In a summer known for frequent flood watches but minimal actual flooding events, the wsaz.com area is moving into a precarious weather zone; namely, our climate is about to take on the character of a tropical island in the Caribbean that gets stuck in a daily deluge of rain.

In time, flash flooding is likely to become a weather headline across our region. While the risk seems especially high in Ohio and Central WV as the next 3 days unfold, keep in mind areas of Kentucky are starting out with wetter soil than other areas. That makes the risk of flooding a concern for any area that has multiple downpours from now through Saturday.

Take Wednesday’s weather as a snapshot!

Pre-dawn storms left an early wake up call as they came armed with prolific lightning and downpours as they wandered from Ohio and Kentucky into West Virginia. While the cells weakened on their pass into the Mountain State, the pattern has served notice; namely, there is a fertile breeding ground for storms to form.

So in pipeline fashion these new storms will spill eastward from Indiana through Ohio into Eastern Kentucky and West Virginia. With the atmospheric spigot now opened, it appears it is a matter of when and where flooding occurs as 2”-4” of rain falls during the next 3 days.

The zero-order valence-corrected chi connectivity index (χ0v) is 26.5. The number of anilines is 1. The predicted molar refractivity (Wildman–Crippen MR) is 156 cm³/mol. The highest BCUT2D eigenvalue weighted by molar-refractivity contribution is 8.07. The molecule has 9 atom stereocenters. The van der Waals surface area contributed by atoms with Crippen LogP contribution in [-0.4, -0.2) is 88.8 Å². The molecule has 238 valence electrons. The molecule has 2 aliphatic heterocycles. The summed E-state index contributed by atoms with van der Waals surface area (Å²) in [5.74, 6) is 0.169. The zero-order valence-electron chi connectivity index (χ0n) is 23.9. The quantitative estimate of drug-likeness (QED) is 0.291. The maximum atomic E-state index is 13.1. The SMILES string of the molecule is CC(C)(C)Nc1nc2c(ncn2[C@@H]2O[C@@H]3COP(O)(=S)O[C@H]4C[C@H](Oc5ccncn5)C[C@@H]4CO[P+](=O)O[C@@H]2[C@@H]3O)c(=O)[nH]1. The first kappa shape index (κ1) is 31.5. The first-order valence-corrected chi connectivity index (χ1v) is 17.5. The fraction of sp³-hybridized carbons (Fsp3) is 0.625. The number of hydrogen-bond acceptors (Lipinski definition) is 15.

To farther drive home the new risk, torrential downpours with lightning galore accompanied storms that moved from Louisville and Cincinnati to Lexington and London Ky. These cells diverted into Tennessee barely kissing Southeast Kentucky.

Late last night heavy storms delayed the Reds game in St Louis as the western side of the pipeline became active.

With air currents blowing from St. Louis along I-64 toward our area, these storms should arrive on Thursday afternoon. There after the saying “any place, any time” holds true for additional downpours.

So expect flood watches to be issued and keep in mind that so far this summer, those watches have been precautionary. Now comes the risk that nuisance street flooding turns into more serious stream flooding with some homes and businesses to be threatened. This as the risk of flooding reaches its highest level of the summer.

As for when and where flooding will occur, that will be a dilemma to be solved only when rains show up on our local radar scope.

For now, if you live in a flood prone area, just keep an eye on radar and naturally have your flood protection plan ready to go if your area gets hit.

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